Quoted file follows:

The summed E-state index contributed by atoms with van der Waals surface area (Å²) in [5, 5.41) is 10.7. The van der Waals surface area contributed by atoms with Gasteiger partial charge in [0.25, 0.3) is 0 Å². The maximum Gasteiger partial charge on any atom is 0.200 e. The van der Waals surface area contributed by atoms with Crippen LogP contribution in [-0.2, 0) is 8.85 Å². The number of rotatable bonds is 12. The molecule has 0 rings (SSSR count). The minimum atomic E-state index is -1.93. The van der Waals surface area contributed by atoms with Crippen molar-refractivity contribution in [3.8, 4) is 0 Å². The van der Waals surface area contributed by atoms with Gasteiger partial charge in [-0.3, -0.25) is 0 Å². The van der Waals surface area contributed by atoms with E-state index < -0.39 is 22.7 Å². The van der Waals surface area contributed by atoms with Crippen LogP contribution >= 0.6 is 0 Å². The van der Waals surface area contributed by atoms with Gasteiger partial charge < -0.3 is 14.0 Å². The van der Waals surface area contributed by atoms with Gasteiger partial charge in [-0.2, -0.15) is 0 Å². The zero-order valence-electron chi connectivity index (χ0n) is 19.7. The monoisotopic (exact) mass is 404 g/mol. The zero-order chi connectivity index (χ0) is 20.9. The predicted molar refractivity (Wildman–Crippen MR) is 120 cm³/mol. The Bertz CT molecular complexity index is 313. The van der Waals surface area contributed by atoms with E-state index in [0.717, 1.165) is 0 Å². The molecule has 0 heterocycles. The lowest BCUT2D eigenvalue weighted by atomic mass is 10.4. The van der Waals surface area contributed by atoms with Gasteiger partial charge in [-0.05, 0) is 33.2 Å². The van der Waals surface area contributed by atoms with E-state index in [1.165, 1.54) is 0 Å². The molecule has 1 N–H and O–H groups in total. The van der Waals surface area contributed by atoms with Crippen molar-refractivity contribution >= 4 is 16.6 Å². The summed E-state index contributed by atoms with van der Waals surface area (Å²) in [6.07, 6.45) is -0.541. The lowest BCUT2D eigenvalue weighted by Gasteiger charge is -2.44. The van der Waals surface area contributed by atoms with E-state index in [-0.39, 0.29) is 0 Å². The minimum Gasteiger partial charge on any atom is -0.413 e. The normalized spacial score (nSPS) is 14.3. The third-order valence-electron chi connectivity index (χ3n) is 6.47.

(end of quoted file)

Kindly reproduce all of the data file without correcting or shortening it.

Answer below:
The summed E-state index contributed by atoms with van der Waals surface area (Å²) in [5, 5.41) is 10.7. The van der Waals surface area contributed by atoms with Gasteiger partial charge in [0.25, 0.3) is 0 Å². The maximum Gasteiger partial charge on any atom is 0.200 e. The van der Waals surface area contributed by atoms with Crippen LogP contribution in [-0.2, 0) is 8.85 Å². The number of rotatable bonds is 12. The molecule has 0 rings (SSSR count). The minimum atomic E-state index is -1.93. The van der Waals surface area contributed by atoms with Crippen molar-refractivity contribution in [3.8, 4) is 0 Å². The van der Waals surface area contributed by atoms with Gasteiger partial charge in [-0.3, -0.25) is 0 Å². The van der Waals surface area contributed by atoms with E-state index < -0.39 is 22.7 Å². The van der Waals surface area contributed by atoms with Crippen LogP contribution >= 0.6 is 0 Å². The van der Waals surface area contributed by atoms with Gasteiger partial charge < -0.3 is 14.0 Å². The van der Waals surface area contributed by atoms with Gasteiger partial charge in [-0.2, -0.15) is 0 Å². The zero-order valence-electron chi connectivity index (χ0n) is 19.7. The monoisotopic (exact) mass is 404 g/mol. The zero-order chi connectivity index (χ0) is 20.9. The predicted molar refractivity (Wildman–Crippen MR) is 120 cm³/mol. The Bertz CT molecular complexity index is 313. The van der Waals surface area contributed by atoms with E-state index in [0.717, 1.165) is 0 Å². The molecule has 0 heterocycles. The lowest BCUT2D eigenvalue weighted by atomic mass is 10.4. The van der Waals surface area contributed by atoms with Gasteiger partial charge in [-0.05, 0) is 33.2 Å². The van der Waals surface area contributed by atoms with E-state index in [1.165, 1.54) is 0 Å². The molecule has 1 N–H and O–H groups in total. The van der Waals surface area contributed by atoms with Crippen molar-refractivity contribution >= 4 is 16.6 Å². The summed E-state index contributed by atoms with van der Waals surface area (Å²) in [6.07, 6.45) is -0.541. The lowest BCUT2D eigenvalue weighted by Gasteiger charge is -2.44. The van der Waals surface area contributed by atoms with E-state index in [-0.39, 0.29) is 0 Å². The minimum Gasteiger partial charge on any atom is -0.413 e. The normalized spacial score (nSPS) is 14.3. The third-order valence-electron chi connectivity index (χ3n) is 6.47.